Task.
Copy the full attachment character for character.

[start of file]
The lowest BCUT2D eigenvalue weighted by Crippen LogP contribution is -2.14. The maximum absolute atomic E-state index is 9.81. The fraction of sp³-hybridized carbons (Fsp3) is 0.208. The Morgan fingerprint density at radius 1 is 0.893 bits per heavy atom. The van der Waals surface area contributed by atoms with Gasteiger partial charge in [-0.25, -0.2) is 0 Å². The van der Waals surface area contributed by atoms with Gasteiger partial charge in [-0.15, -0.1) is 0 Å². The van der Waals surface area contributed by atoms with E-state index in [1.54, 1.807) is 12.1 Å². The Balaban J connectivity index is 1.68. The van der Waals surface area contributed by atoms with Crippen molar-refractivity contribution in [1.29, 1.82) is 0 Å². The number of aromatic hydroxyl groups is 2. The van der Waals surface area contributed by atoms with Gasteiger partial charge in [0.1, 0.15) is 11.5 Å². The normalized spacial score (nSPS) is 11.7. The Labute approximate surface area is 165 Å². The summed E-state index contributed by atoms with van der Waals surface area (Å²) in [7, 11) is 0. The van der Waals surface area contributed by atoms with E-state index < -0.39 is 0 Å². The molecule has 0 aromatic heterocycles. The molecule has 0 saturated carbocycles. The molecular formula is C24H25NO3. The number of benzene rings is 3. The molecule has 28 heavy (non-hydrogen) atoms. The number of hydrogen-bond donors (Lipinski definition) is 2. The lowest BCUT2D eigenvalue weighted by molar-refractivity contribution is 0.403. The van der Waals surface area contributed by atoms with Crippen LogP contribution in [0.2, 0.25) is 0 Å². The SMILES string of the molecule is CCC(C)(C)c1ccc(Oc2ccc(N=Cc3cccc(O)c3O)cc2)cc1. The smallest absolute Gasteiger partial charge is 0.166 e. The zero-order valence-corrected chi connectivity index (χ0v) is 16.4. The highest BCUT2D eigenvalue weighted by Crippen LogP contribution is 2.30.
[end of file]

The lowest BCUT2D eigenvalue weighted by Crippen LogP contribution is -2.14. The maximum absolute atomic E-state index is 9.81. The fraction of sp³-hybridized carbons (Fsp3) is 0.208. The Morgan fingerprint density at radius 1 is 0.893 bits per heavy atom. The van der Waals surface area contributed by atoms with Gasteiger partial charge in [-0.25, -0.2) is 0 Å². The van der Waals surface area contributed by atoms with Gasteiger partial charge in [-0.15, -0.1) is 0 Å². The van der Waals surface area contributed by atoms with E-state index in [1.54, 1.807) is 12.1 Å². The Balaban J connectivity index is 1.68. The van der Waals surface area contributed by atoms with Crippen molar-refractivity contribution in [1.29, 1.82) is 0 Å². The number of aromatic hydroxyl groups is 2. The van der Waals surface area contributed by atoms with Gasteiger partial charge in [0.1, 0.15) is 11.5 Å². The normalized spacial score (nSPS) is 11.7. The Labute approximate surface area is 165 Å². The summed E-state index contributed by atoms with van der Waals surface area (Å²) in [7, 11) is 0. The van der Waals surface area contributed by atoms with E-state index < -0.39 is 0 Å². The molecule has 0 aromatic heterocycles. The molecule has 0 saturated carbocycles. The molecular formula is C24H25NO3. The number of benzene rings is 3. The molecule has 28 heavy (non-hydrogen) atoms. The number of hydrogen-bond donors (Lipinski definition) is 2. The lowest BCUT2D eigenvalue weighted by molar-refractivity contribution is 0.403. The van der Waals surface area contributed by atoms with Crippen LogP contribution in [0.2, 0.25) is 0 Å². The SMILES string of the molecule is CCC(C)(C)c1ccc(Oc2ccc(N=Cc3cccc(O)c3O)cc2)cc1. The smallest absolute Gasteiger partial charge is 0.166 e. The zero-order valence-corrected chi connectivity index (χ0v) is 16.4. The highest BCUT2D eigenvalue weighted by Crippen LogP contribution is 2.30.